Ronnie O’Sullivan: snooker’s favourite villain

On Monday 2nd May 2022, the cue sports community stopped to see Ronnie O’Sullivan win the World Snooker Championship, the sport’s most coveted title, for the record-equalling seventh time. In his interview afterwards, he declared that he will be back next year in search of his eighth. His assured victory over Judd Trump in the final confirmed to snooker fans what they truly already knew: we are living in a golden age for snooker.

The first thing to say about the sport itself is that it is really, really hard. For those that have never stood at a snooker table, they are huge (twelve by six feet), and the pockets are little wider than the diameter of the balls. It is a sport that requires utmost precision and, perhaps more importantly at the professional level, a granite temperament to cope with missed shots and slip ups under the spotlight. The excruciating pain of underperformance is compounded by the merciless cruelty of having to look on helpless as one’s opponent capitalises ruthlessly on one single mistake. Players spiral and implode with the world watching. Don’t be fooled by the pointy shoes, white gloves and waistcoats: it’s a brutal game.

Snooker in the ‘70s was little more than a pub sport, but this changed fast as a boom in interest gave rise to a huge injection of funds. The investment and involvement of prominent sports-commercial figures such as Barry Hearn (father of boxing promoter Eddie Hearn) triggered explosive growth in the early ‘80s, and the difference showed. Alex ‘Hurricane’ Higgins won his first World Championship (1972) in front of 100 spectators at a residential park in south-west Birmingham; he claimed his second (1982) in a packed-out Crucible Theatre in Sheffield, watched by 1000 people in the arena and over 10 million on television.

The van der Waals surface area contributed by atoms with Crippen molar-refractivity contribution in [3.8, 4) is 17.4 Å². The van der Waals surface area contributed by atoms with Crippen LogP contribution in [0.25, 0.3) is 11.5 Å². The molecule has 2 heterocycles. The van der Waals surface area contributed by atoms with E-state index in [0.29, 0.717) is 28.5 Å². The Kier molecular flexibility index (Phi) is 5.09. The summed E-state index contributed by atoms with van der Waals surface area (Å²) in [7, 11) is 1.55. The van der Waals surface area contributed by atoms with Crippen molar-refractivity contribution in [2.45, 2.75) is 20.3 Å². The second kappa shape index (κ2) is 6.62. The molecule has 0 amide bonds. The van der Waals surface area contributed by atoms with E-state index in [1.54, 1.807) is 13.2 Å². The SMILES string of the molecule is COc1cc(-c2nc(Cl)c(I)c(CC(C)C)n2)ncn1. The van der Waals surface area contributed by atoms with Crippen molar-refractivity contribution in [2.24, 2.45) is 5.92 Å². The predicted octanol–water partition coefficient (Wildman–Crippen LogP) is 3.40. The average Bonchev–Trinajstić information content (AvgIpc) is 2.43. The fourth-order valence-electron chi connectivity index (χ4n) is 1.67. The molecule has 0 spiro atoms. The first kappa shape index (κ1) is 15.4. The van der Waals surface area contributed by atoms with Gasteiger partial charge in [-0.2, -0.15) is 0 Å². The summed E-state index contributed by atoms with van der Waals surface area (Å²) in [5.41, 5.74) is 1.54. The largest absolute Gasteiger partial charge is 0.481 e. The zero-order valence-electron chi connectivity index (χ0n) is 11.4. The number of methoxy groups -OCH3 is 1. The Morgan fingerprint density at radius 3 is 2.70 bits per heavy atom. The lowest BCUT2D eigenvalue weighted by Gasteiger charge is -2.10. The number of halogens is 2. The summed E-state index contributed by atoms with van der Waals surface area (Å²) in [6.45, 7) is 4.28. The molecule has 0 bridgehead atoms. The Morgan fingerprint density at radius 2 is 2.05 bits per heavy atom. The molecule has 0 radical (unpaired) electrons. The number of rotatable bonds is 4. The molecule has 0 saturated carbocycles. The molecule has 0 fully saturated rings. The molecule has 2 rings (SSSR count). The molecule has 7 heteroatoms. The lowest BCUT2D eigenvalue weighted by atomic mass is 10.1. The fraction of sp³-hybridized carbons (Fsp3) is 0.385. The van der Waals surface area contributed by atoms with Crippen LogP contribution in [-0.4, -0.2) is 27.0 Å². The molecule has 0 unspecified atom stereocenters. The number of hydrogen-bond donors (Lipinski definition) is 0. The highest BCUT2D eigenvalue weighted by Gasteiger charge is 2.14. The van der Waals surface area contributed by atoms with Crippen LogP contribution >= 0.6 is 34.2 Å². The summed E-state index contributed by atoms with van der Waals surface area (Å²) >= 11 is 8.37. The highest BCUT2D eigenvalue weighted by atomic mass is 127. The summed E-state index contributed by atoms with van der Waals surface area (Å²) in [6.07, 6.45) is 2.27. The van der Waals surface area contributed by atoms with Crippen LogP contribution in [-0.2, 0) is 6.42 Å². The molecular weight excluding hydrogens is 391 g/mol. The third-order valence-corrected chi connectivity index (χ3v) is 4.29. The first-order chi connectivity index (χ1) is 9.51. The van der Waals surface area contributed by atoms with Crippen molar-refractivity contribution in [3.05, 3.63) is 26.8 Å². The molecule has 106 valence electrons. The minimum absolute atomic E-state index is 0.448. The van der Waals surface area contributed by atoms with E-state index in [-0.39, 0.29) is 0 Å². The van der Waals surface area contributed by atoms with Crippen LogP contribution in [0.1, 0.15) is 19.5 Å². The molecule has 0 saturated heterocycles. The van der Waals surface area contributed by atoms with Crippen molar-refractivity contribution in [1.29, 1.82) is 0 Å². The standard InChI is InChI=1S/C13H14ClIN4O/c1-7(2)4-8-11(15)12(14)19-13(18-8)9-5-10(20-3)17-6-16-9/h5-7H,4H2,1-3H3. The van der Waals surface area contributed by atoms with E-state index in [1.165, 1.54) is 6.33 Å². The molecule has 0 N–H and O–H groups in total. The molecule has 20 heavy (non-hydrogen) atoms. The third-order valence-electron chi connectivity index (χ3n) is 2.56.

The game has changed a lot over its 50-year professional era. However, one man has shaped snooker and taken it to greater heights than any other: Ronnie’ O’Sullivan.

Known simply as ‘Ronnie’ by most, he has a cult following unlike any player on the circuit.  He receives unwavering fan reinforcement (in the form of slurred grunts of ‘Go on Ronnie!’ from the usually polite, geriatric audience), particularly striking in a game where viewers who ‘support’ a single player are relatively rare. He is a player characterised by extremes: at once outstanding and insolent, weepy and aloof, unyieldingly impressive and utterly unhinged, he has the unlikely reputation as the ‘bad boy’ of snooker. However, Ronnie’s controversy has worked wonders for the game’s popularity. People tune in to watch him play because they don’t know what he’s going to do or say next. He can turn up to a tournament and decimate the competition without breaking a sweat, or can lose in the first round, swear at event staff and behave as though the whole thing was a pointless chore. His unpredictability and emotion in an odd way encapsulate the enduring appeal of snooker.

He is a player characterised by extremes: at once outstanding and insolent, weepy and aloof, unyieldingly impressive and utterly unhinged, he has the unlikely reputation as the ‘bad boy’ of snooker.